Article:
For 28 years, the Présence Autochtone / First People’s Festival has showcased the best in Indigenous cultures both locally and abroad. With multiple festival sites and a full week of free performances, and a rich programming of cinema, Indigenous cultures welcome everyone to listen, learn, and enjoy the offerings.
Cinema is a particularly strong medium for Indigenous peoples, especially here in Canada where channels like APTN have given a dedicated venue for Indigenous people’s voices, ideas, and concerns. APTN is offering workshops and masterclasses as part of the festival. However, most people will likely be most interested in the films showing at Concordia University, Cabot Square, and Place des Festivals. In particular cinema buffs may want to see Winaypacha, about an elderly couple from the Andes which is preceded by Flat Rocks, a tribute to Louis Daibo who fought for the protection of Mohawk land during the construction of the St. Lawrence Seaway (Aug 10). On August 13, watch outdoor cinema at Cabot Square where Ce silence qui tue by Kim O’Bomsawin looks at the missing and murdered indigenous women. This year also includes a night of works by the indigenous peoples of the Pacific — the Maori and Pasifika.
Every day at Place des Festivals, Northern Voice, the Deer Family Singers and dancers, and other special performers will bring music, traditional dance, including hoop dance, and drumming. Daily programming can be found at the website. It’s also a chance to sample some Amerindian dishes, or shop for art made by indigenous artists. For those who want even more music, Jardins Gamelin at Place Emilie Gamelin has concerts as well including Beatrice Deer and Esther Pennell.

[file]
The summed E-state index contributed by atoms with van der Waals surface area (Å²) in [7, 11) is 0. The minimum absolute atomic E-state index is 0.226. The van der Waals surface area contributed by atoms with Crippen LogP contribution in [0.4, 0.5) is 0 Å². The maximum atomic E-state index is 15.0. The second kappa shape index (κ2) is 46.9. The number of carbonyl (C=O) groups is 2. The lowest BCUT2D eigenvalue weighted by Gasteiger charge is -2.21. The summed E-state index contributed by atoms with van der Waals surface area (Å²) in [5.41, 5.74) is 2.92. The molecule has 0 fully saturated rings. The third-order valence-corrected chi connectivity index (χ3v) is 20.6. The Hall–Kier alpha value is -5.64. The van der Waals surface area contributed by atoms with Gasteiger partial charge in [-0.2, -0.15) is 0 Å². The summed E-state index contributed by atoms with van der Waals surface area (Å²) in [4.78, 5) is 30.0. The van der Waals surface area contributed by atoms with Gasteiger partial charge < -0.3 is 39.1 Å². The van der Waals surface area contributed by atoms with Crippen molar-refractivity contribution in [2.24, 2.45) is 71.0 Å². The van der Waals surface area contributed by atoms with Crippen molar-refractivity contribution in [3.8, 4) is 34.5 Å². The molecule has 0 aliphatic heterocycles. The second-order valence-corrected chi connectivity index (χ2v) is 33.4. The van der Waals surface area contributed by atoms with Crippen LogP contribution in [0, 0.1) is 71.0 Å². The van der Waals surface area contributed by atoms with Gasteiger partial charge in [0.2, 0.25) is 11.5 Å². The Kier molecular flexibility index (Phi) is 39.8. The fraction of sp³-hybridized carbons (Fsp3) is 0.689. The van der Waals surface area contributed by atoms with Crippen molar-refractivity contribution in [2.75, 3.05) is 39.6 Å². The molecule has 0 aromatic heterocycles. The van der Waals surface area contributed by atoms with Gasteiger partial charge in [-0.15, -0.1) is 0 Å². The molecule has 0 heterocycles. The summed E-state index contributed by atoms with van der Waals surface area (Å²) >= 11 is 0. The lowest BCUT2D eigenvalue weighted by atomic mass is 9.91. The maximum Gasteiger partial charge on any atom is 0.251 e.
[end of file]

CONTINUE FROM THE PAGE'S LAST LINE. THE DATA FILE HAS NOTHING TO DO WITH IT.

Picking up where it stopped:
One major event is the Game of Creation, in which there will be a theatrical performance of an Aboriginal story about the creation of the world by The Enemy Twins, Ioskeha and Tawiscara. This can be seen nightly at Place des Festivals at 8 p.m.
The big cultural event, is the Friendship Parade Neustroamericana, which takes place August 11 at 4 p.m. 1500 costumed participants will parade from Dorchester Square to Place des Festivals, culminating in performances by 65 dance troupes of diverse origins and peoples. That night, at 9:30 p.m., Iskwe, Chances, Annie Sama, the Sacred Wolf Singers, and more will perform at the Québecor stage in Place des Festivals.
For those who prefer visual arts, Shelly Niro’s works are on display at Place des Festivals. Projection art by Caroline Monnet and Sébastien Aubin are also on display there. It’s a short walk to check out the work of Ojibway artist Nico William whose exhibition Mnidnoominehnsuk (Spirit Berries) is at L’Espace culturel Ashukan. 13 beaded works are on display that encode contemporary and historical events as stories.
The First Peoples Festival takes place at different venues, though largely centered on Place des Festivals, from August 7 to 15, 2018. For details, click HERE.